The preshaped, prebent elongated flexible insulating sheath 29 of the lead 21 is molded of a body-compatible material that is relatively strong yet somewhat pliable and soft, while being heat and pressure formable and bendable so as to allow shaping of the assembled lead 21. Preferred materials include polyurethanes, in particular Pellethane D-55 and D-75 (Upjohn). In accordance with a preferred aspect of this invention, the enhanced stiffness section 31 is made of substantially the same material as the rest of the sheath 29, except the material (for example Pellethane D-75) of enhanced stiffness section 31 is somewhat stiffer than the rest of the sheath 29 (for example Pellethane D-55) when the lead 21 is at body temperature. A preferred arrangement in this regard is to mold the entire sheath 29 of a polyurethane, except that enhanced stiffness section 31 thereof is made of a particular polyurethane that is formulated to exhibit somewhat greater stiffness than the polyurethane out of which the remainder of the sheath 29 is made. The entire sheath 29 has the same diameter, which may be as small as French 5 (0.066 inch or 1.67 mm) or less.

Typically, the lead 21 is made by having the sections assembled into sheath 29 or portion 22 inserted within a mold including a shaped section similar to that of the unbranched preshaped, prebent portion 22 or 22a, except each curve thereof typically has a greater degree of curvature than that shown in FIGS. 1 and 3. Such enhanced curvature is provided in order to insure that the unbranched preshaped portion 22 or 22a exhibits a shape such as that illustrated in FIG. 1 or FIG. 3, respectively, after the stylet 45 is inserted through and withdrawn from the unbranched preshaped portion 22, 22a.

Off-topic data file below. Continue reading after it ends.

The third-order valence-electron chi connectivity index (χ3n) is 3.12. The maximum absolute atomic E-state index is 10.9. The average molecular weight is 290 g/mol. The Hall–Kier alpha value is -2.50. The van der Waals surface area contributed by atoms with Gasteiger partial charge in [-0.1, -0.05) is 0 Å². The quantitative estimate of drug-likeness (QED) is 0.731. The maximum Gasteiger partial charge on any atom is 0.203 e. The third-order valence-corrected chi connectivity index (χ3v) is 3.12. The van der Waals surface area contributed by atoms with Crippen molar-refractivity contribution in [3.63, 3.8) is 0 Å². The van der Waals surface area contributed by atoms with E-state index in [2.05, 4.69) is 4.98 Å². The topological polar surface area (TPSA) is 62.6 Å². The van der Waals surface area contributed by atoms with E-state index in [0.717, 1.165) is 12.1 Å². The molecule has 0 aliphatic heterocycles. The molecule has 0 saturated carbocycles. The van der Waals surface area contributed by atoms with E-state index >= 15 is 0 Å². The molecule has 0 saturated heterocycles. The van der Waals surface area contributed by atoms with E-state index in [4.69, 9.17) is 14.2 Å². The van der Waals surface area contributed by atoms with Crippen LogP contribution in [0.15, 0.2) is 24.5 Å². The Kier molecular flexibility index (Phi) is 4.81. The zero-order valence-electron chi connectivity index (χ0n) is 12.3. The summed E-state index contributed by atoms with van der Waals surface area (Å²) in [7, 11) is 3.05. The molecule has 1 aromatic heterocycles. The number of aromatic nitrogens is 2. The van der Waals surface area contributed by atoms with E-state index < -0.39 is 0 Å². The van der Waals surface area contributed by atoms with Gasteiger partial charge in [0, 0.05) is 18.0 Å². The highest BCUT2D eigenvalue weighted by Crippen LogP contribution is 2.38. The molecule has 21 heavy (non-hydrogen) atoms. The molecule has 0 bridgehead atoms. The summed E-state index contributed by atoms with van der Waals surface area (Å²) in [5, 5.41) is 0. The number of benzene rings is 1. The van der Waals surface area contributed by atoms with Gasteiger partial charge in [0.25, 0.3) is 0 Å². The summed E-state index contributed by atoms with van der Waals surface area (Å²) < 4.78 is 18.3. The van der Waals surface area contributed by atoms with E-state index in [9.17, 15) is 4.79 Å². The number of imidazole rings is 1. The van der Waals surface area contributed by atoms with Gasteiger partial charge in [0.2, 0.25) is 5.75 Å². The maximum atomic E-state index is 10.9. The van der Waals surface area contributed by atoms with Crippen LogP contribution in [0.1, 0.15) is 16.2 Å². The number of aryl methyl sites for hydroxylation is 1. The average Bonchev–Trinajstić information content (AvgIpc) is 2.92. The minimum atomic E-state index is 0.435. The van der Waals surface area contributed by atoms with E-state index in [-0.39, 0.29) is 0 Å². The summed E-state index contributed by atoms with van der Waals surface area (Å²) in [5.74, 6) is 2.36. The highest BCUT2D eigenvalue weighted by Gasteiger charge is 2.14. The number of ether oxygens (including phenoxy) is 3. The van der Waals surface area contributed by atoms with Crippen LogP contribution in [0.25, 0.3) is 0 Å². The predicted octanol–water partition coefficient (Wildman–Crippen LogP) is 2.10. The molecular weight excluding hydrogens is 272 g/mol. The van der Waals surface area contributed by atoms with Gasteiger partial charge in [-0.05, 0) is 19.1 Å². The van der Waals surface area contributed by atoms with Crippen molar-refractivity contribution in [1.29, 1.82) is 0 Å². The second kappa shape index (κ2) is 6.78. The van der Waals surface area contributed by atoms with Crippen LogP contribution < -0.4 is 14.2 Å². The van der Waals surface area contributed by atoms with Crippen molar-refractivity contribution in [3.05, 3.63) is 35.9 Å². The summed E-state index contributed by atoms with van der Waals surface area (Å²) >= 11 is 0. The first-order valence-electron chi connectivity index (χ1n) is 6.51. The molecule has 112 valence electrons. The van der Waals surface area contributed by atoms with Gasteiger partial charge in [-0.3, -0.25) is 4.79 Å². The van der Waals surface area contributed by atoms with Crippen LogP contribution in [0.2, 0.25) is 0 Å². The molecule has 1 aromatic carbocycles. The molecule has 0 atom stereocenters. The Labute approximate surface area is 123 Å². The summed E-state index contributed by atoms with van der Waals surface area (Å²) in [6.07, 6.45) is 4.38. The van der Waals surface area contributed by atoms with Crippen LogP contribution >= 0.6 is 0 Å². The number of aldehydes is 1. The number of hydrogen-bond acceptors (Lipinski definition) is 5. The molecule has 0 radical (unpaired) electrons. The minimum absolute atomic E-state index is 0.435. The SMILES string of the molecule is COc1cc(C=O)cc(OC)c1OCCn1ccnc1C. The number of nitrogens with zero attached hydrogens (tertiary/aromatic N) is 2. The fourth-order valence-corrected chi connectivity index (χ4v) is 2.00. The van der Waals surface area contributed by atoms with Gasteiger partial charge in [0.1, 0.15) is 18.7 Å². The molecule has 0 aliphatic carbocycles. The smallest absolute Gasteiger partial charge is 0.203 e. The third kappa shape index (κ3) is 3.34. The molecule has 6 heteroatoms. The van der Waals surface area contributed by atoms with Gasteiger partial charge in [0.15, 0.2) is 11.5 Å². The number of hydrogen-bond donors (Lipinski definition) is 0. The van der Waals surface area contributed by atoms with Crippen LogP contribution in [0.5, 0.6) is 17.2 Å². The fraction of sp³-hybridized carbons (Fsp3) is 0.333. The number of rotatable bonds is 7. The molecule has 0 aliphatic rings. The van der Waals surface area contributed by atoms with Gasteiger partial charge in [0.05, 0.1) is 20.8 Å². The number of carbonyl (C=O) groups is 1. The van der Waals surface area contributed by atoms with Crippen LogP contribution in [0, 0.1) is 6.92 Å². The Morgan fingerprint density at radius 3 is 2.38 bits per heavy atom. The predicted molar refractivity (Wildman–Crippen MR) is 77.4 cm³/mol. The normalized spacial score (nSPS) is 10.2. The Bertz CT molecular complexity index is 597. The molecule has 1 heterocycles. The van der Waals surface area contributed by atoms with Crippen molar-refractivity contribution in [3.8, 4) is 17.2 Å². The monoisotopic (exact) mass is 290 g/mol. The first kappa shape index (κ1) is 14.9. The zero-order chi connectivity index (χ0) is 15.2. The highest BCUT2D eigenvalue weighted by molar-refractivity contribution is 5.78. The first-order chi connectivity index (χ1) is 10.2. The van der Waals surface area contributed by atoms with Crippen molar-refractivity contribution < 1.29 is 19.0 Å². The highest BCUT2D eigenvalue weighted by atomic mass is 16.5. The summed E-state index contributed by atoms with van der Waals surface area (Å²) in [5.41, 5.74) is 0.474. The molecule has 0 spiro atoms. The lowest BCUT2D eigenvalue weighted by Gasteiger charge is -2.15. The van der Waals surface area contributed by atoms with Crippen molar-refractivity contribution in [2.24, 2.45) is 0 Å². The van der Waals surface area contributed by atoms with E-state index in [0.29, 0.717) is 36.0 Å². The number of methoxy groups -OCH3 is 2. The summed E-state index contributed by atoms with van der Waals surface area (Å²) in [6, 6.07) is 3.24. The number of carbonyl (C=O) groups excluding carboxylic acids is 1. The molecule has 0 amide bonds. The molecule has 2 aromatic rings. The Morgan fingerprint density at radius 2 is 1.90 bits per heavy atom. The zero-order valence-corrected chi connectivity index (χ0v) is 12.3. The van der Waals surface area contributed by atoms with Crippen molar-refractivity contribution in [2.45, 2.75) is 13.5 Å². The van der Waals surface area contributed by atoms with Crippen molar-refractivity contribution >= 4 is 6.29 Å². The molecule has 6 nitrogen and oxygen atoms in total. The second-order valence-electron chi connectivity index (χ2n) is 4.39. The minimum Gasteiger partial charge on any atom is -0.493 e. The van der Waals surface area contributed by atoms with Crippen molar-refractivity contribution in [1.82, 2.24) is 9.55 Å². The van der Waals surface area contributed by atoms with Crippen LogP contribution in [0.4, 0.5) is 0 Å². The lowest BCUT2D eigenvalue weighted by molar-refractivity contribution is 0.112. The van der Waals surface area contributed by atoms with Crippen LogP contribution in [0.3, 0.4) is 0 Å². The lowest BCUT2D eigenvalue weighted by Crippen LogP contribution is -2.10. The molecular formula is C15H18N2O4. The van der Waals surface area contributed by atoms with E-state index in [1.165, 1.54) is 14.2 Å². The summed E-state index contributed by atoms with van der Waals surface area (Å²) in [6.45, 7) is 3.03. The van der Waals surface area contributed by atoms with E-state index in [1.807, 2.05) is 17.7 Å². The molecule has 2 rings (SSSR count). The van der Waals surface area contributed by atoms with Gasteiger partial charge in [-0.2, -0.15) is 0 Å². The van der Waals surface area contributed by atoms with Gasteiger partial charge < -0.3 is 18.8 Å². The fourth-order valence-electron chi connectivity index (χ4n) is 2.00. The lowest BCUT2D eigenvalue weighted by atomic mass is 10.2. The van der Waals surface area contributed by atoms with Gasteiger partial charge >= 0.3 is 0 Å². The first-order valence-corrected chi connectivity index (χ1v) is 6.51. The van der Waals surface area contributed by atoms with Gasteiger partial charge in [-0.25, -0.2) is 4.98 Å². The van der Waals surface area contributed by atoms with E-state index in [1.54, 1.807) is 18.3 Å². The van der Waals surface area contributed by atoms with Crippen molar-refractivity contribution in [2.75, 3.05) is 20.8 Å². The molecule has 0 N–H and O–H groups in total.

Generally speaking, because the tip ventricular electrode 27 engages the ventricle 39 in a substantially axial direction, it is important to avoid the development of excessive column-type forces, and the intermediate S-shaped section 33 and the ventricular section 34 are typically more flexible than the enhanced stiffness section 31 and the atrial section 32. This is achieved in part because of the gradually curving shape of sections 33 and 34 and also by virtue of the fact that each atrial coil conductor 41 terminates at an atrial electrode 25, with the result that there are fewer coil conductors in the multifilar coil 28 within the sections 33 and 34 than within the rest of the lead 21 (except for extensions 37 and 38), thereby reducing the resistance to bending of the sections 33 and 34 when compared with sections 31 and 32.

With more particular reference to the anchor fins 35, especially suitable are very thin polymeric fins positioned on generally opposite sides of the ventricular section 34. Exemplary fins are made of 0.001 to 0.002 inch thick polyurethane. Anchor fins 35 of this type securely stabilize the ventricular electrodes 26, 27 in position while allowing removal when desired in the future by twisting the lead 21 thereby winding the anchor fins 35 around the ventricular section 34. This twisting procedure generally pulls the anchor fins 35 from their imbedded location. This approach is also very useful for eliminating tricuspid valve entrapment and position changing problems, and it allows for entry of a finned lead through relatively small entrance vessels and introducing sheaths.